On Nov. 10, a year since city officials in Los Angeles voted to take down a Christopher Columbus statue from a park, workers finally removed it. Spectators took pictures and watched as city workers took down the statue from downtown’s Grand Park. Fittingly, the removal also took place during National Native American Heritage Month.
“It’s #NativeAmericanHeritageMonth and today’s fun fact is that yesterday the statue of Columbus in Grand Park in L.A. was torn down because he didn’t discover anything,” playwright Tara Moses tweeted. “Having relics of genocide, rape, and colonization contribute to Native erasure, and L.A. took a stand!”
City officials echoed that sentiment. Los Angeles City Councilman Mitch O’Farrell said earlier in the week, according to NBC, that “This is a natural next step in the progression to eliminate the false narrative that Christopher Columbus discovered America,” and added “Columbus himself was personally responsible for committing atrocities and his actions set in motion the greatest genocide in recorded history. His image should not be celebrated anywhere.”
The removal was first proposed by Los Angeles County Supervisor Hilda Solis who also said Columbus Day should be replaced with Indigenous Peoples Day.
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The Statue of Christopher Columbus comes down..And a little indigenous girl stands in his place. The innocent and pure for the murderous and greedy. The abomination to us and our ancestors comes down from Grand Park in DTLA! We joined together as guests from each tribe in this sacred celebration on this sacred soil of the Tongva tribe in Los Angeles where sacred lives rest. We are all guests on land none of us created – we would do well to know this Let us treat all living things with love, care and respect! #indigenouspeople #caretakers #protectors #christophercolumbus #genocide #dtla #losangeles #tongvaland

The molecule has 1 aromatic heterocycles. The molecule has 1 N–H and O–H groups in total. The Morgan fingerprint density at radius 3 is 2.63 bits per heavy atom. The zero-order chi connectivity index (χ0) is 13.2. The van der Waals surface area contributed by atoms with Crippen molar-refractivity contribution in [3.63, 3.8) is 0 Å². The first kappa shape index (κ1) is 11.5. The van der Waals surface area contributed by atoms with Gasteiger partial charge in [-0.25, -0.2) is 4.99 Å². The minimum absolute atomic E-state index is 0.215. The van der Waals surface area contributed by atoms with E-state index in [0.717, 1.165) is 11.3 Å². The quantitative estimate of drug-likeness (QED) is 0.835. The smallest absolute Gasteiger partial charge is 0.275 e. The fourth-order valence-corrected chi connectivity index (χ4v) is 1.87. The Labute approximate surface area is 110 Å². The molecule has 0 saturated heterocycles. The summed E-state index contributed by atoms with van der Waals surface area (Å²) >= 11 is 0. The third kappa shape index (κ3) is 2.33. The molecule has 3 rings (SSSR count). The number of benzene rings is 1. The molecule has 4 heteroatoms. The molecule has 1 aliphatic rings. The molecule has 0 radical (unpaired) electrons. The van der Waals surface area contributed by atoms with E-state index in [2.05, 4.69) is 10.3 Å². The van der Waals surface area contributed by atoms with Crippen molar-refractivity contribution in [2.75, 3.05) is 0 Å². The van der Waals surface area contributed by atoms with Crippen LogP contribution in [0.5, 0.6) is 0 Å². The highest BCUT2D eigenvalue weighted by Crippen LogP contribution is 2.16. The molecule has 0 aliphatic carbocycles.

“We have all inherited this complex, difficult history,” Solis said, according to NBC. “Minimizing — or worse, ignoring — the pain of Los Angeles’ original inhabitants is a disservice to the truth. The removal of the Columbus statue in Grand Park is an act of restorative justice that honors and embraces the resilient spirit of our County’s original inhabitants. With its removal, we begin a new chapter of our history where we learn from past mistakes so we are no longer doomed to repeat them.”
When the actual removal occurred, people cheered and applauded. A Native American tribal ceremony also took place.
“I’ll never forgot what I witnessed today,” Jarina De Marco tweeted. “The Christopher Columbus statue was removed and through this action we honor our native ancestors who endured unspeakable violence at the hands of these ruthless colonizers.”